A Hong Kong woman who carried spanners at a protest in 2019, and was found guilty of possessing articles with intent to destroy property, has been denied a chance to appeal her conviction.

High Court.
Court of Appeal in the High Court. File photo: Kyle Lam/HKFP.

Designer Carrie Lui, who had already finished serving the nine-month sentence, applied for leave to appeal her conviction at the Court of Appeal on Thursday.

The case related to an incident in Central on November 13, 2019, when protestors gathered in the vicinity of Pedder Street and Queen’s Road Central as the anti-extradition demonstrations sparked that summer continued. Protesters set up road blocks and started fires outside an MTR station exit, the court heard according to The Witness.

Police found three spanners on Lui, then 34, when she was arrested. She was charged with possessing anything with intent to destroy property, and convicted in January.

Lui’s legal representative said on Thursday that the District Court had erred in refusing to consider Lui’s testimony. During the trial last October, Lui testified that she was on the way to Central that day to meet her colleagues, and that she took three spanners from a toolbox with her because she needed to adjust lighting appliances. She said she also wore a mask to protect herself from tear gas.

"November 13" Central Hong Kong protest
Roadblocks set up by protestors in Central on November 13, 2019. Photo: Studio Incendo.

Her representative added on Thursday that videos showed that the scene was quiet at the time of the offence and that there was no violent behaviour observed. Therefore, Lui did not necessarily know that people were taking part in illegal acts. She also stayed on the pavement and avoided the roads, her representative said.

The Justice Department representative said that the lower court’s decision could be arrived at considering factors, such as the items Lui had with her and the situation at the time.

The charge of possessing anything with intent to destroy property is punishable by up to ten years in jail, although cases heard at the District Court may only hand down a maximum sentence of seven years.

Seven convicted in case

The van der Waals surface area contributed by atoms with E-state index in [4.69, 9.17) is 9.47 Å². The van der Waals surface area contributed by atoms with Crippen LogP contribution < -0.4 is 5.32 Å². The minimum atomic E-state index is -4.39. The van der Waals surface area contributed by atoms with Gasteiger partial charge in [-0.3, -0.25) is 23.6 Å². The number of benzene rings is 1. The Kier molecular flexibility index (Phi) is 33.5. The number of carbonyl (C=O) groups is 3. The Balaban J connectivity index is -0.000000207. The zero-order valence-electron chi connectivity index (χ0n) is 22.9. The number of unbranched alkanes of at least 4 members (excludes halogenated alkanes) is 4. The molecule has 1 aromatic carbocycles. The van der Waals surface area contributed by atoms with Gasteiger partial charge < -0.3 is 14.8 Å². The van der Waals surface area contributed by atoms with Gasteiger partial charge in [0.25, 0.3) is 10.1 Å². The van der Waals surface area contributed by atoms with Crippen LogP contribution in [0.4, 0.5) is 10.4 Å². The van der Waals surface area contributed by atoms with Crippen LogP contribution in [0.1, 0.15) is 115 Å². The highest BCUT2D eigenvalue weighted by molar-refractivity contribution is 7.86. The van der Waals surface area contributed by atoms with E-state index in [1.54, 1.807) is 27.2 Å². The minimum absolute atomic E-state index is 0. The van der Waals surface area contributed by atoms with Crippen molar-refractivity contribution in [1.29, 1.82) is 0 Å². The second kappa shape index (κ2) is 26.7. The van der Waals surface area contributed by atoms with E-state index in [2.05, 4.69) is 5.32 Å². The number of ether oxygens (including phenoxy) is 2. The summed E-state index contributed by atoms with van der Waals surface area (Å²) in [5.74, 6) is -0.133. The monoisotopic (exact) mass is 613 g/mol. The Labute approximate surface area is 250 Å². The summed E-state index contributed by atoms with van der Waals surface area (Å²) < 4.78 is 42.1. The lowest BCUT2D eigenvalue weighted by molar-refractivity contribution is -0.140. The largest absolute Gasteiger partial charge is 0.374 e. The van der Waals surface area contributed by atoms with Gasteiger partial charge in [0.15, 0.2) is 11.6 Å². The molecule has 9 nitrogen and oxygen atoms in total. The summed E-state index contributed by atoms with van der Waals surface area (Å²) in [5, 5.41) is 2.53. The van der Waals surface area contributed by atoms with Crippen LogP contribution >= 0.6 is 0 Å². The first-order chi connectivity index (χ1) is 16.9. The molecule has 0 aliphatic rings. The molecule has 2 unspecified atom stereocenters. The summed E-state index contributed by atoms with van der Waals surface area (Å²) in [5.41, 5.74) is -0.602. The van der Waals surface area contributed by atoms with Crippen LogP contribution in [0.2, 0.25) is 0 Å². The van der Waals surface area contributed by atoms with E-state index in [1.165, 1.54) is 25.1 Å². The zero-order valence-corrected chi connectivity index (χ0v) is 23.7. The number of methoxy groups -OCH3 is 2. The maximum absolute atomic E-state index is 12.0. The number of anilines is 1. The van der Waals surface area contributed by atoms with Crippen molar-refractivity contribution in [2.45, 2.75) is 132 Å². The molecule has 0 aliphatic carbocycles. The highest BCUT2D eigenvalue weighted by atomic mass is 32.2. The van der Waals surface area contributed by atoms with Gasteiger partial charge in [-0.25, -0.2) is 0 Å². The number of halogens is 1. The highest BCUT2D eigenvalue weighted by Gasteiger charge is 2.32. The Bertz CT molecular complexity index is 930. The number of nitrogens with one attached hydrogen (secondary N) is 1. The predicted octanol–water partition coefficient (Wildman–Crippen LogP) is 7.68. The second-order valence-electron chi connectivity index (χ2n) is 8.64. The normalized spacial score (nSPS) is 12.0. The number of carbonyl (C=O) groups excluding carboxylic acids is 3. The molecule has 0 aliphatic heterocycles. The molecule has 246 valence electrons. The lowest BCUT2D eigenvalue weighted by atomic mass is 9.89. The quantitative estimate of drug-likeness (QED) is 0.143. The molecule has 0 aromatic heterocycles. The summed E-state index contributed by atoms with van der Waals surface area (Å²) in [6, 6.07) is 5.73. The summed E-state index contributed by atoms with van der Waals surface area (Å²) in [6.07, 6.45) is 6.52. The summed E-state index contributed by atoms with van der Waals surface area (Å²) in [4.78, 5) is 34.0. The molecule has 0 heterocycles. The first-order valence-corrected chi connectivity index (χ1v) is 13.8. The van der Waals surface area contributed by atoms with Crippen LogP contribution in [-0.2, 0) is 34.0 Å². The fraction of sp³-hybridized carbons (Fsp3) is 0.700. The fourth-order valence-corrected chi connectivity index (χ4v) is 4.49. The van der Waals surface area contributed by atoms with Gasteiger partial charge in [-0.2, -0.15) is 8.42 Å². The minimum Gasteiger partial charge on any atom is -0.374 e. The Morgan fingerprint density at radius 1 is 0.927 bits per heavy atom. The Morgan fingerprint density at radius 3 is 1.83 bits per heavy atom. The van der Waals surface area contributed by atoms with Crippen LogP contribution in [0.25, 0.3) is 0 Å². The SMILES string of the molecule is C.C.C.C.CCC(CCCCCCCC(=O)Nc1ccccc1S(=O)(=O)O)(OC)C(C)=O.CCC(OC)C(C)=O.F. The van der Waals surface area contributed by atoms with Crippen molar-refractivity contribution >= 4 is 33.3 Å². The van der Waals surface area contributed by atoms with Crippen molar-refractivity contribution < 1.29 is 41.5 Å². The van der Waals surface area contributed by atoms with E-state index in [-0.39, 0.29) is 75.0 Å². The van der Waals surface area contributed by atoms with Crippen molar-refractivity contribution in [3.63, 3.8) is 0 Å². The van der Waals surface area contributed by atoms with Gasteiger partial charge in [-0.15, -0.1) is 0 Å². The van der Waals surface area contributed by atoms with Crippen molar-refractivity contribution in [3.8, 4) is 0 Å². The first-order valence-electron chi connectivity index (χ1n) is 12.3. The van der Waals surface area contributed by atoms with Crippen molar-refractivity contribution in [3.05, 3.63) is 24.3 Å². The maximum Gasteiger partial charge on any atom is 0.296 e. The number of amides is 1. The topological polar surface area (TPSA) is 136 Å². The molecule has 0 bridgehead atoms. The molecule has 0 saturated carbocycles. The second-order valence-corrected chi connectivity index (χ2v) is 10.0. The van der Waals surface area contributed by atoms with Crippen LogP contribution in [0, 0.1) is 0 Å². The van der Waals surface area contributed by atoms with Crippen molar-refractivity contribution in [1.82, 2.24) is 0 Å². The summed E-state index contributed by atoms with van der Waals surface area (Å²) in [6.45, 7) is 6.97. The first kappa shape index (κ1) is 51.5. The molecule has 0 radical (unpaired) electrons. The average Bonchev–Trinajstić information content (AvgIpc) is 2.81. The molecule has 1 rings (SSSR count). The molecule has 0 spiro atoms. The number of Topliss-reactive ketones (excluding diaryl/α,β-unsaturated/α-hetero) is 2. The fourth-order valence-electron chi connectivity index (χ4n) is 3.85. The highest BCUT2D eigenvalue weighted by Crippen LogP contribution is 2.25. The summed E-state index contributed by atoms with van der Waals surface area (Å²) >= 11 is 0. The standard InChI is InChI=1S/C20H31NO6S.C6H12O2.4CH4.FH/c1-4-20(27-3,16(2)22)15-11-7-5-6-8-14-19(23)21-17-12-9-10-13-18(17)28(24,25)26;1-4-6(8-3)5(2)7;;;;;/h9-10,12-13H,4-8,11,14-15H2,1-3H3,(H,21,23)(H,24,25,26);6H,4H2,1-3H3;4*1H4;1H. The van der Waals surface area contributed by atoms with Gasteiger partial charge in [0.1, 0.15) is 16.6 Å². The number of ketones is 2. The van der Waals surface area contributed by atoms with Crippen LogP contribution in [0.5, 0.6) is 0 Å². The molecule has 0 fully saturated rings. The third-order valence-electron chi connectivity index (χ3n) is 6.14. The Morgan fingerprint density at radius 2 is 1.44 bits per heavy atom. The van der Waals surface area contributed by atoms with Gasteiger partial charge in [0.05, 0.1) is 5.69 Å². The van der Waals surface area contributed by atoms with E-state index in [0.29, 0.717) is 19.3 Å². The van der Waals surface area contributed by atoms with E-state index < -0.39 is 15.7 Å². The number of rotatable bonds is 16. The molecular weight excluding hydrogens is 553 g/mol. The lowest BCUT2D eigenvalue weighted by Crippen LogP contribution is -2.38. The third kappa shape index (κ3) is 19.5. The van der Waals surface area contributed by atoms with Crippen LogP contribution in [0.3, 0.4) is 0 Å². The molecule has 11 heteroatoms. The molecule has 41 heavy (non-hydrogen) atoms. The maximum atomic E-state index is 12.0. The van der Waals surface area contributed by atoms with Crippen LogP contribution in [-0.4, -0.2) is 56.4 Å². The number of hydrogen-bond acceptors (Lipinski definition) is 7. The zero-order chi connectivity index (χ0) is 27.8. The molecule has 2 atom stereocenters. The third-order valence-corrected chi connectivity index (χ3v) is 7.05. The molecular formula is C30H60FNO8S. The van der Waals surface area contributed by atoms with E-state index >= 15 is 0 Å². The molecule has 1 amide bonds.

Rejecting Lui’s application, judge Anthea Pang said people had gathered around Queen’s Road Central, where they set roadblocks and started fires, by that afternoon.

She added that given Lui was wearing a mask, and also had gloves, zip ties and a respirator mask filter in her bag, the lower court had the right to determine that her purpose of carrying spanners was for illegal uses and not to adjust lighting appliances.

"November 13" Central Hong Kong protest
Protest graffiti in Central on November 13, 2019. Photo: Studio Incendo.

Including Lui, a total of eight defendants were charged in the case relating to the Central protest that November day. They faced offences including taking part in an unlawful assembly and criminal damage.

Among them, two pleaded guilty and six pleaded not guilty, with one being cleared of the charge. Those who were convicted were jailed for between nine and 18 months, The Witness reported.

Protests erupted in June 2019 over a since-axed extradition bill. They escalated into sometimes violent displays of dissent against police behaviour, amid calls for democracy and anger over Beijing’s encroachment. Demonstrators demanded an independent probe into police conduct, amnesty for those arrested and a halt to the characterisation of protests as “riots.” 

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Hillary Leung is a journalist at Hong Kong Free Press, where she reports on local politics and social issues, and assists with editing. Since joining in late 2021, she has covered the Covid-19 pandemic, political court cases including the 47 democrats national security trial, and challenges faced by minority communities.

Born and raised in Hong Kong, Hillary completed her undergraduate degree in journalism and sociology at the University of Hong Kong. She worked at TIME Magazine in 2019, where she wrote about Asia and overnight US news before turning her focus to the protests that began that summer. At Coconuts Hong Kong, she covered general news and wrote features, including about a Black Lives Matter march that drew controversy amid the local pro-democracy movement and two sisters who were born to a domestic worker and lived undocumented for 30 years in Hong Kong.